Webb's contracts for construction are open to debate about how much he knew about underworld figures in Las Vegas Nevada, when he accepted the contract to build the Flamingo Hotel and Casino. for noted underworld figure Bugsy Siegel. (Bugsey reportedly was killed by the Mob in 1946, the year after opening the Flamingo for "skimming" money from the construction project.) It has been suggested that whenever obstacles were met on labor or materials, someone was able to "influence" the Teamsters to speed things along. I was surprised to learn that Valley National Bank of Arizona, who financed many of Webb's construction projects, had lent somewhere between $600,000 and $900,000 for the completion of the Flamingo. According to Webb, he had consulted with his friend J Edgar Hoover of the FBI, about the gaming industry in Las Vegas, and. Webb would go forward in the 1950s to build the Sahara, and the Mint hotels. Webb's association with the mysterious underworld figures and Howard Hughes continued.

Arizona's growth during World War Two meant a big contract for ten buildings at Ft Huachuca in Southern Arizona, and at Luke Air Force Base located just west of Phoenix. Contracts with Howard Hughes for his aircraft company in California and AZ, a housing development Pueblo Gardens in Tucson, structures for the US Government and commercial building contracts soon followed. During the 1940s Del Webb bought a part ownership of the New York Yankees,and the ownership of several "farm" teams and several baseball stadiums.


The tiny Kentworth House in Sun City Arizona that Changed Retirement

The tiny Kentworth House in Sun City Arizona that changed retirement.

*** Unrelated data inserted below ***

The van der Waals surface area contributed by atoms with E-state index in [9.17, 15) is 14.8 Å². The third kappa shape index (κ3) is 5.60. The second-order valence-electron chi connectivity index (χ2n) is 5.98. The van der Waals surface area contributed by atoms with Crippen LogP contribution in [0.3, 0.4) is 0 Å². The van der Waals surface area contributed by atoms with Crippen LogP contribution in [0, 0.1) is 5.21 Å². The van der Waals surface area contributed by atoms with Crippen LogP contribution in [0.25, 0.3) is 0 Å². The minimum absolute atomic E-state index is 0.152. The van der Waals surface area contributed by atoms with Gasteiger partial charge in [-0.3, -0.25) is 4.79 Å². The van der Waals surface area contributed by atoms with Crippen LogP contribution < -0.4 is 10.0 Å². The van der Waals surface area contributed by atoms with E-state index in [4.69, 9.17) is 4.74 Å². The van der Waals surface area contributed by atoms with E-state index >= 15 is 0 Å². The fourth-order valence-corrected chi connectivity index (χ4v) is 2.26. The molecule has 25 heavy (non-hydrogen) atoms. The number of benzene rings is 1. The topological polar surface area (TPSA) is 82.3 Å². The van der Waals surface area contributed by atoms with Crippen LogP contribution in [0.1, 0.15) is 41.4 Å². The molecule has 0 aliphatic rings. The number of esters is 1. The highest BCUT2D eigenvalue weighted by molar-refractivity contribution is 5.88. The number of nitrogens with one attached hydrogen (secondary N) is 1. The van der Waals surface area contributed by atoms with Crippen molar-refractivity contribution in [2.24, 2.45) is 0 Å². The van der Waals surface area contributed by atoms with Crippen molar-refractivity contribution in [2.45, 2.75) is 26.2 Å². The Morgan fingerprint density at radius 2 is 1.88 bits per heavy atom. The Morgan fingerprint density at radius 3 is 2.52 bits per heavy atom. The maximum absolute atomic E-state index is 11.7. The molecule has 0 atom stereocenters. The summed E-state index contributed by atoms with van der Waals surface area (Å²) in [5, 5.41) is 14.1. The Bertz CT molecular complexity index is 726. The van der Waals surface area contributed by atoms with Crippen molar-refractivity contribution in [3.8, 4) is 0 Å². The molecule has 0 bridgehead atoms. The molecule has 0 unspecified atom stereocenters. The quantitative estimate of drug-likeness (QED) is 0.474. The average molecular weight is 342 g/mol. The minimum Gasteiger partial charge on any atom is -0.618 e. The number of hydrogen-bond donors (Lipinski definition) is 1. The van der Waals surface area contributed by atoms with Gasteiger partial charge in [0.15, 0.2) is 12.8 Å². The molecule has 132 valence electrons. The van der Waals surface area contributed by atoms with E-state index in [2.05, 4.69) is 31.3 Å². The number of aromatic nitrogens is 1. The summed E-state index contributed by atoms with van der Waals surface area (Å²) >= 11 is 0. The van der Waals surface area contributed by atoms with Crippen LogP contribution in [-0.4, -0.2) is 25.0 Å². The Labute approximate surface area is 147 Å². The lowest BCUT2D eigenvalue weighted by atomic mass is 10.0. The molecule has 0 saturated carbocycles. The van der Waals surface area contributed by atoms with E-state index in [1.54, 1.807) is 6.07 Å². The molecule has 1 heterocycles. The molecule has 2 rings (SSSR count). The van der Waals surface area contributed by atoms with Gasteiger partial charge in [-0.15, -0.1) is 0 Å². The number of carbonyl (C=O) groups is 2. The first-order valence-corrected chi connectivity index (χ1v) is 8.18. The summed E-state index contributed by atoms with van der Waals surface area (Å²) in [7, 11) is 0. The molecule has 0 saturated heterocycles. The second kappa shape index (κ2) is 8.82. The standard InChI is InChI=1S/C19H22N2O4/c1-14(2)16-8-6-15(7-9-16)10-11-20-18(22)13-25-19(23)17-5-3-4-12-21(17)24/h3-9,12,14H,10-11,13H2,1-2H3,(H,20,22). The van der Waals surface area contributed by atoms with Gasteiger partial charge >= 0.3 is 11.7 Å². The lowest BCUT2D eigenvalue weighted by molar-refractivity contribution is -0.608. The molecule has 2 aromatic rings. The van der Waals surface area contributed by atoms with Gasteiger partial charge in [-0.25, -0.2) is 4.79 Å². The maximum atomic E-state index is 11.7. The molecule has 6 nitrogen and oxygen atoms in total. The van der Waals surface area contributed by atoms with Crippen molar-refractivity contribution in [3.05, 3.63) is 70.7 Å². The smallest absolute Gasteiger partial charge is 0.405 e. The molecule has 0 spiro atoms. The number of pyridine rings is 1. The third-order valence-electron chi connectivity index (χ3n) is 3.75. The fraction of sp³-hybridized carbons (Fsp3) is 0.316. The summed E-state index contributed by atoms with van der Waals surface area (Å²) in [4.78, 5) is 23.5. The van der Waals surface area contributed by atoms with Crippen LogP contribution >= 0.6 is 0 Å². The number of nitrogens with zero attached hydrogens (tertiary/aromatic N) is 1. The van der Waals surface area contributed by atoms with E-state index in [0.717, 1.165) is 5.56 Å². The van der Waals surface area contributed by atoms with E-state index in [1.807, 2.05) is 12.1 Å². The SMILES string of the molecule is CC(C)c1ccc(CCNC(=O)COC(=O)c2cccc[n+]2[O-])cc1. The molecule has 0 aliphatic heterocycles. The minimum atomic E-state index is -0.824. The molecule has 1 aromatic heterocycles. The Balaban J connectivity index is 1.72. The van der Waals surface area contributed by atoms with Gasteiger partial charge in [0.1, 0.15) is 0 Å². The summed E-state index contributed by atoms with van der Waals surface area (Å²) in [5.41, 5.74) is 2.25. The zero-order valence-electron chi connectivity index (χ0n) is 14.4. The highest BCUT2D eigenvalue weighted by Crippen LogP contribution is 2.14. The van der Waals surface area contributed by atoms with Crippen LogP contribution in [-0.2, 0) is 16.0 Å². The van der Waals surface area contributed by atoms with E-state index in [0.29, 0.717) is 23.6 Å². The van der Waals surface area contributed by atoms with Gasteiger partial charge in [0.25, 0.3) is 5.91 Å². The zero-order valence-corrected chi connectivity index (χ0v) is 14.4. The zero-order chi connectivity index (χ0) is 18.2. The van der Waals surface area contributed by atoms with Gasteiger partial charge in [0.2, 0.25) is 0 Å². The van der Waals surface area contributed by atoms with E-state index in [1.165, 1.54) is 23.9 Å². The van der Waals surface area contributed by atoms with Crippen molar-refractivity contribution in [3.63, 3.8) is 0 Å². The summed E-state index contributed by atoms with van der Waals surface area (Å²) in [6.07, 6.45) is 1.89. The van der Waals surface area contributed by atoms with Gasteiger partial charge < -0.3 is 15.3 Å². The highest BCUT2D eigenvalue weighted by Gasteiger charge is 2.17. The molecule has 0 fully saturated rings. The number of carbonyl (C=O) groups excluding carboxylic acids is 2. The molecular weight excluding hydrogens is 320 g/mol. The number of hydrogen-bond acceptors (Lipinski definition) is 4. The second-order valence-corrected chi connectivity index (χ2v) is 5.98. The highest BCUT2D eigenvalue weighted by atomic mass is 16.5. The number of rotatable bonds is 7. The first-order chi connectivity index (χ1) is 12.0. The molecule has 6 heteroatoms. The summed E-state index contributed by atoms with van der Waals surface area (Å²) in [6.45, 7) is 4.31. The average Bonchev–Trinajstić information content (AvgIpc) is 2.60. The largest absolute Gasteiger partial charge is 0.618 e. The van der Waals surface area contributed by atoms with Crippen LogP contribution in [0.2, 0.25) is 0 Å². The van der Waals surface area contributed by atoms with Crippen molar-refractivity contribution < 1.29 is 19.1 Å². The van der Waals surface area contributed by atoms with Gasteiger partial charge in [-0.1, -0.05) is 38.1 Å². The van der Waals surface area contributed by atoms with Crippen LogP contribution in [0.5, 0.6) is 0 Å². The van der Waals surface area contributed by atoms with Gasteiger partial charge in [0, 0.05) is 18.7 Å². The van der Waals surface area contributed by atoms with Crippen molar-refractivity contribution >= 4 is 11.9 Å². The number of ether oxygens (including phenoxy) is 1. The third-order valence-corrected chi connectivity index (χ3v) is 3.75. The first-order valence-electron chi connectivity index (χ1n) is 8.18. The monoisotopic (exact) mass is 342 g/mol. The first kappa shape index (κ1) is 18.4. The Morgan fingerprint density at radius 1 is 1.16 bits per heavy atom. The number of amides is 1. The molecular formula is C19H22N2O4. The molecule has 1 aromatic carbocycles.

The tiny Kentworth House in Sun City Arizona that changed retirement. | Source

Changing the Concept of Retirement

Webb didn't event the concept of the retirement town, but he did hire a number of people to investigate why the concept hadn't become popular. Florida and Arizona were the logical states to build retirement cities as both states already had a number of people who were retired. Developers who had sold homes in retirement communities and then didn't have the money to complete the golf courses and other amenities had left a sour taste in public opinion. Tom Breen, an employee of the Webb Corporation, coined the phrase that to succeed a retirement community must have, Activity, Economy and Individuality. In Arizona, previous ranch land was purchased, the golf courses, recreation centers and a shopping center were completed before the public was encouraged to buy. Webb donated land for churches. A contest was held to name the new community and the name Sun City was selected. Opening day was set for New Years Day, 1960, and Webb hoped for 1,000 visitors. So many potential buyers clogged Grand Ave from Peoria to Sun City, that Webb had difficulty getting to his own grand opening. Over 100,000 viewed Sun City during the first weekend. Five basic home models were offered ranging from the tiny Kentworth for $8,500 to the Pickford model offered at $11,300. Today, the original Sun City remains a vital, attractive community and Sun City West and Sun City Grand have joined the original community. The Sun City business model for retirement living paved the way for expansion into other states for the Del Webb Corporation and for many other developers to follow suit.